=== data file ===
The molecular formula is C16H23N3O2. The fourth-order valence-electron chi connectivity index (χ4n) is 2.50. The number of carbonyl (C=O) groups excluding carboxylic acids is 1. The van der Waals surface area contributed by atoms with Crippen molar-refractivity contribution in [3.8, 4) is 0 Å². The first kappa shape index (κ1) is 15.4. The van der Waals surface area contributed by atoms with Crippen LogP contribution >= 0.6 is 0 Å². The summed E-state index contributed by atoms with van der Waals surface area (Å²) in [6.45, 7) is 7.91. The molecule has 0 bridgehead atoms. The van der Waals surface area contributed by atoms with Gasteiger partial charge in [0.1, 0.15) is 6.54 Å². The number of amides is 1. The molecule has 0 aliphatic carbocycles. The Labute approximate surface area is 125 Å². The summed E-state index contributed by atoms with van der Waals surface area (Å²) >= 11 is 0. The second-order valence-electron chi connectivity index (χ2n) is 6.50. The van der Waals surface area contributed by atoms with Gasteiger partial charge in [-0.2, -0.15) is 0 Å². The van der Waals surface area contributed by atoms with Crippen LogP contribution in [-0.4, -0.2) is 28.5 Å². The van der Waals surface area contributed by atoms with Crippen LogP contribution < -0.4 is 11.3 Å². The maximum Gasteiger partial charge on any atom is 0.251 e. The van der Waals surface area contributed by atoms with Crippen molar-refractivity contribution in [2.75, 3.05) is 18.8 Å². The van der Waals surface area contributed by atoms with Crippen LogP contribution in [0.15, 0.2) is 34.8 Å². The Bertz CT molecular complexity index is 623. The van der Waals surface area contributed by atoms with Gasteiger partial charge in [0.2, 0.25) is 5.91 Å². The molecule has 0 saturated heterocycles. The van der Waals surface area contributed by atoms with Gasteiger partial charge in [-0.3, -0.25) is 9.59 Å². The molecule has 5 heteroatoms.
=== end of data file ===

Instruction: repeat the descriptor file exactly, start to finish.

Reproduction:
The molecular formula is C16H23N3O2. The fourth-order valence-electron chi connectivity index (χ4n) is 2.50. The number of carbonyl (C=O) groups excluding carboxylic acids is 1. The van der Waals surface area contributed by atoms with Crippen molar-refractivity contribution in [3.8, 4) is 0 Å². The first kappa shape index (κ1) is 15.4. The van der Waals surface area contributed by atoms with Crippen LogP contribution >= 0.6 is 0 Å². The summed E-state index contributed by atoms with van der Waals surface area (Å²) in [6.45, 7) is 7.91. The molecule has 0 bridgehead atoms. The van der Waals surface area contributed by atoms with Gasteiger partial charge in [0.1, 0.15) is 6.54 Å². The number of amides is 1. The molecule has 0 aliphatic carbocycles. The Labute approximate surface area is 125 Å². The summed E-state index contributed by atoms with van der Waals surface area (Å²) >= 11 is 0. The second-order valence-electron chi connectivity index (χ2n) is 6.50. The van der Waals surface area contributed by atoms with Gasteiger partial charge in [-0.2, -0.15) is 0 Å². The van der Waals surface area contributed by atoms with Crippen LogP contribution in [-0.4, -0.2) is 28.5 Å². The van der Waals surface area contributed by atoms with Crippen LogP contribution < -0.4 is 11.3 Å². The maximum Gasteiger partial charge on any atom is 0.251 e. The van der Waals surface area contributed by atoms with Crippen molar-refractivity contribution in [2.75, 3.05) is 18.8 Å². The van der Waals surface area contributed by atoms with Crippen LogP contribution in [0.15, 0.2) is 34.8 Å². The Bertz CT molecular complexity index is 623. The van der Waals surface area contributed by atoms with Gasteiger partial charge in [0.2, 0.25) is 5.91 Å². The molecule has 0 saturated heterocycles. The van der Waals surface area contributed by atoms with Gasteiger partial charge in [-0.3, -0.25) is 9.59 Å². The molecule has 5 heteroatoms.